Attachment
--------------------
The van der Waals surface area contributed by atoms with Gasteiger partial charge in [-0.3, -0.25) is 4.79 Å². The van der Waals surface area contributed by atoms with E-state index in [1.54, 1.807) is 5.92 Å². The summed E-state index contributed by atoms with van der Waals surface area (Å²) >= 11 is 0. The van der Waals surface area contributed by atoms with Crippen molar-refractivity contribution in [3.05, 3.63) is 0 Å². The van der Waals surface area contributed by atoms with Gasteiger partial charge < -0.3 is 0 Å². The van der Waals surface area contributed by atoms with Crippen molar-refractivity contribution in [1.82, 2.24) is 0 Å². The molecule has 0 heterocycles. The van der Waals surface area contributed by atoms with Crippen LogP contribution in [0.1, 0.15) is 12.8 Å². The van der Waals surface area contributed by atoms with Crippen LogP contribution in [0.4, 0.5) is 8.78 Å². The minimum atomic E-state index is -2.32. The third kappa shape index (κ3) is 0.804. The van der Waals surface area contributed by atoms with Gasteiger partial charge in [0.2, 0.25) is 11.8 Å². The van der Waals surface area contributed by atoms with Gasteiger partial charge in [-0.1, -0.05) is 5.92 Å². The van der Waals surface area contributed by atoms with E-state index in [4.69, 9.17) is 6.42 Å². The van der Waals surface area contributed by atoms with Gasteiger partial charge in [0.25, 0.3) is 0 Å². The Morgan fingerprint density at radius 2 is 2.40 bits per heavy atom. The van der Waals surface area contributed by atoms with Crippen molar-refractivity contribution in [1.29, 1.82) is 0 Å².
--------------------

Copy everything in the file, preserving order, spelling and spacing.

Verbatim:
The van der Waals surface area contributed by atoms with Gasteiger partial charge in [-0.3, -0.25) is 4.79 Å². The van der Waals surface area contributed by atoms with E-state index in [1.54, 1.807) is 5.92 Å². The summed E-state index contributed by atoms with van der Waals surface area (Å²) >= 11 is 0. The van der Waals surface area contributed by atoms with Crippen molar-refractivity contribution in [3.05, 3.63) is 0 Å². The van der Waals surface area contributed by atoms with Gasteiger partial charge < -0.3 is 0 Å². The van der Waals surface area contributed by atoms with Crippen molar-refractivity contribution in [1.82, 2.24) is 0 Å². The molecule has 0 heterocycles. The van der Waals surface area contributed by atoms with Crippen LogP contribution in [0.1, 0.15) is 12.8 Å². The van der Waals surface area contributed by atoms with Crippen LogP contribution in [0.4, 0.5) is 8.78 Å². The minimum atomic E-state index is -2.32. The third kappa shape index (κ3) is 0.804. The van der Waals surface area contributed by atoms with Gasteiger partial charge in [0.2, 0.25) is 11.8 Å². The van der Waals surface area contributed by atoms with Gasteiger partial charge in [-0.1, -0.05) is 5.92 Å². The van der Waals surface area contributed by atoms with E-state index in [4.69, 9.17) is 6.42 Å². The van der Waals surface area contributed by atoms with Gasteiger partial charge in [0.25, 0.3) is 0 Å². The Morgan fingerprint density at radius 2 is 2.40 bits per heavy atom. The van der Waals surface area contributed by atoms with Crippen molar-refractivity contribution in [1.29, 1.82) is 0 Å².